I remember the first time I saw Dinner & a Movie on TBS. I was delighted with the humor, the recipes, and the feeling of cooking along with fun friends. Most movies on TV simply start rolling at the beginning and run all the way through to the closing credits with no interruption except commercial breaks. Dinner & a Movie was different, because it was a program with a live cast that prepared recipes with tongue-in-cheek names that related to the movie. The cast also provided humorous commentary on the film, so the breaks in the movie included cooking and comedy.
The show is no longer on, unfortunately, but I still have one recorded years ago—the show featuring Jumpin’ Jack Flash—that continues to amuse me all these years later. The movie has a fabulous cast of comedians, including Whoopi Goldberg, Jon Lovitz, Phil Hartman, Carol Kane, Jim Belushi, and more. The hilarious Annabelle Gurwitch left Dinner & a Movie somewhat early on, but she was in that film’s episode, so I can continue to enjoy her antics even now. Here’s a clip from a different episode where Annabelle and Paul smash cream pies into each other’s faces. The recipes designed for the movies are still available as of this writing, on the show’s web site . There is also a Dinner & a Movie cookbook available on Amazon.com.
In the spirit of Dinner & a Movie, I would like to offer some of my (mostly 1980s) favorite movies and the dishes they inspired.
Knight and Day
This is a 2010 film with Tom Cruise and Cameron Diaz that I consider one of the most entertaining films either of them has done. It’s essentially a hilarious spoof on spy films, yet it has the suspense and thrills of a real spy film too. One of my favorite lines is the one where Tom is dragging Cameron handcuffed out of a diner where she was having pie with her former boyfriend Rodney, warning the patrons, “Nobody follow us or else I kill myself and then her.”
Diner Apple Pie
2 C. sliced organic apples
1 tsp. apple pie spice
1 apple, liquefied in Vitamix
Stevia to taste
1 T. coconut palm sugar, optional
Toss all ingredients and serve. No crust needed. For extra crunch and sweetness, you can sprinkle the top with coconut palm sugar.
Coming to America (Edited for TV version)
This is my all-time favorite Eddie Murphy film, and I’ve watched it probably at least 30 times since it came out in the 1980s. I prefer the edited for TV version, because the filmmakers unaccountably included vulgar language in the unedited version. In this film, Eddie is the wealthy prince of an imaginary African kingdom, Zamunda, whose marriage to an African princess has been arranged by his parents. He does not love the girl, however, and travels to America to find his queen, the woman that he truly loves, played by Shari Headley. The film is peopled by comedians, including Arsenio Hall, who accompanies Eddie as his servant. Between the sweet love story and the humor, this is a film to enjoy over and over.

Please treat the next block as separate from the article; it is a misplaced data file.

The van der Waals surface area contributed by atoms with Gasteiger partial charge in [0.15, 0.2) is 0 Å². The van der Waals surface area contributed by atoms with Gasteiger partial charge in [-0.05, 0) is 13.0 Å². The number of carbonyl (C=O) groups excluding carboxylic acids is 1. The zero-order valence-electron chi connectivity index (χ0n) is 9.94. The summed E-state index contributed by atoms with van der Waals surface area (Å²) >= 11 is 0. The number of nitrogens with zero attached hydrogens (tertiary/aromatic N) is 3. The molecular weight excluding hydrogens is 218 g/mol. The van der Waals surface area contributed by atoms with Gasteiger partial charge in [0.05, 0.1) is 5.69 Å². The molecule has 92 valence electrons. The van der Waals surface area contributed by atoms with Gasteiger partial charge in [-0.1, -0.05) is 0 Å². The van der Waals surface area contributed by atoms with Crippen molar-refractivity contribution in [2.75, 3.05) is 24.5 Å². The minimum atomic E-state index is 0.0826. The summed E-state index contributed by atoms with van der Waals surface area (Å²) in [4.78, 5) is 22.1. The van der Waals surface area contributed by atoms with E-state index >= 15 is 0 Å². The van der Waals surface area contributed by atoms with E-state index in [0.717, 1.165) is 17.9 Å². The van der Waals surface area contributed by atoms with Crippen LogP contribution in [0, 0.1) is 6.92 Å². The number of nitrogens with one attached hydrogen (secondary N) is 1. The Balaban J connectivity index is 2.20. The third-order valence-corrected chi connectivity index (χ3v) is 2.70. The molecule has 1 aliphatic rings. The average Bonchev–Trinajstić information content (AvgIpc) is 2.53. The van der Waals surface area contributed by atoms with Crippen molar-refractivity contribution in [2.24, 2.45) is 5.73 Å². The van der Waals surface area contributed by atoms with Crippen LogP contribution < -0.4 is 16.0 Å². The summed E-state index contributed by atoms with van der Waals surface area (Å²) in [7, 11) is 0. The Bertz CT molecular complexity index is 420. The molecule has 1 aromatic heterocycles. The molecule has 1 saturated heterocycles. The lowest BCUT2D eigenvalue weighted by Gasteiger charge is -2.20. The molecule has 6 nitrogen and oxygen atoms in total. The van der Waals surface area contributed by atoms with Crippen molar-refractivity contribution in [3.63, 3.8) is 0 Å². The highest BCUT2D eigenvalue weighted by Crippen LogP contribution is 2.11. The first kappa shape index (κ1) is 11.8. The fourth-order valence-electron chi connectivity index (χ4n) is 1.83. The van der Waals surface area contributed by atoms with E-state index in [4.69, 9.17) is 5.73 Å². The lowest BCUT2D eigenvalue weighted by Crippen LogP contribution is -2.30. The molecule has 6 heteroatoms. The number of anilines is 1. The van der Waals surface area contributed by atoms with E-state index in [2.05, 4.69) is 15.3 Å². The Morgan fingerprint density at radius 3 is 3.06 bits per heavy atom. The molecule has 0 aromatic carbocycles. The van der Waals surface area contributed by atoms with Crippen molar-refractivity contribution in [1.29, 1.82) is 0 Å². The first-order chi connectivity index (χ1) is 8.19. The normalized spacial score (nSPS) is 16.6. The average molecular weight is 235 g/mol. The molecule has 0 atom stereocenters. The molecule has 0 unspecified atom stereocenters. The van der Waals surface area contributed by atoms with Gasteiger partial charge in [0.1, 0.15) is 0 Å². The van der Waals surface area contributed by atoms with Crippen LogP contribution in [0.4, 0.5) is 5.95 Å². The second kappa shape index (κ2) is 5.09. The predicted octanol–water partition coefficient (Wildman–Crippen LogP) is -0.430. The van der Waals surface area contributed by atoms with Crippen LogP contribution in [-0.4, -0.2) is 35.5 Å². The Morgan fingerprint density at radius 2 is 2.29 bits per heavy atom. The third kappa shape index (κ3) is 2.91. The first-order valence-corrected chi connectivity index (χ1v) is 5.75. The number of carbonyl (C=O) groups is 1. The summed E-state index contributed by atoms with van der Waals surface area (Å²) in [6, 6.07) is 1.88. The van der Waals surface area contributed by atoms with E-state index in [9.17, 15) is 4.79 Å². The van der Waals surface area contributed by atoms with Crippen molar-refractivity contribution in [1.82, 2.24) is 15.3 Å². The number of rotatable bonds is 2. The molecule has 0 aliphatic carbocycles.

McDowell’s Strawberry Shake
2 C. frozen organic strawberries
1 bottle water
1 T. protein powder
½ tsp. vanilla
Stevia to taste
Whir in Vitamix and serve with a straw.
This 1980s film is one of Diane Keaton’s funniest, and she plays her role to the hilt. She is a corporate ad executive interested only in her career when a relative dies and leaves her her baby daughter. Thinking that she will only take care of the child until she finds her a better home, Diane takes in the baby and finds that this responsibility turns her world upside down—in a good way. By the end of the film, Diane is living out in the country and selling her homemade baby food nationwide, and she has at last found real love in her adopted daughter and the local veterinarian.
Raw, peeled organic apples
Stevia to taste
Put peeled apples in Vitamix and add a small amount of water, about 1 tsp. per 4 apples. Sprinkle in a little bit of stevia to taste and process in the Vitamix. Serve immediately with cinnamon sprinkled on top.
Crossing Delancey is another 1980s film, this time the story of a Jewish bookstore employee played by Amy Irving whose grandmother (the adorable late Reizl Bozyk) wants to find her a husband and pairs her up with a humble pickle vendor played by Peter Riegert. Amy resists her Bubby’s matchmaking efforts, however, which creates a challenge later on when she discovers that she really does like the pickle guy after she has already foisted him on a friend.
Mock Gefilte Fish
This recipe I took from another web site, and although I haven’t tried it yet, it looks delicious. You can get the recipe here.
Dinner & a Movie—the original version with Annabelle Gurwitch—still has a home in my heart, and these movies have never lost their charm. Coupling delicious foods with favorite movies was a breakthrough idea at the time, and it’s still appealing today. If you want, you can think about some of your favorite movies and match them up with some dishes that you like. Double the fun!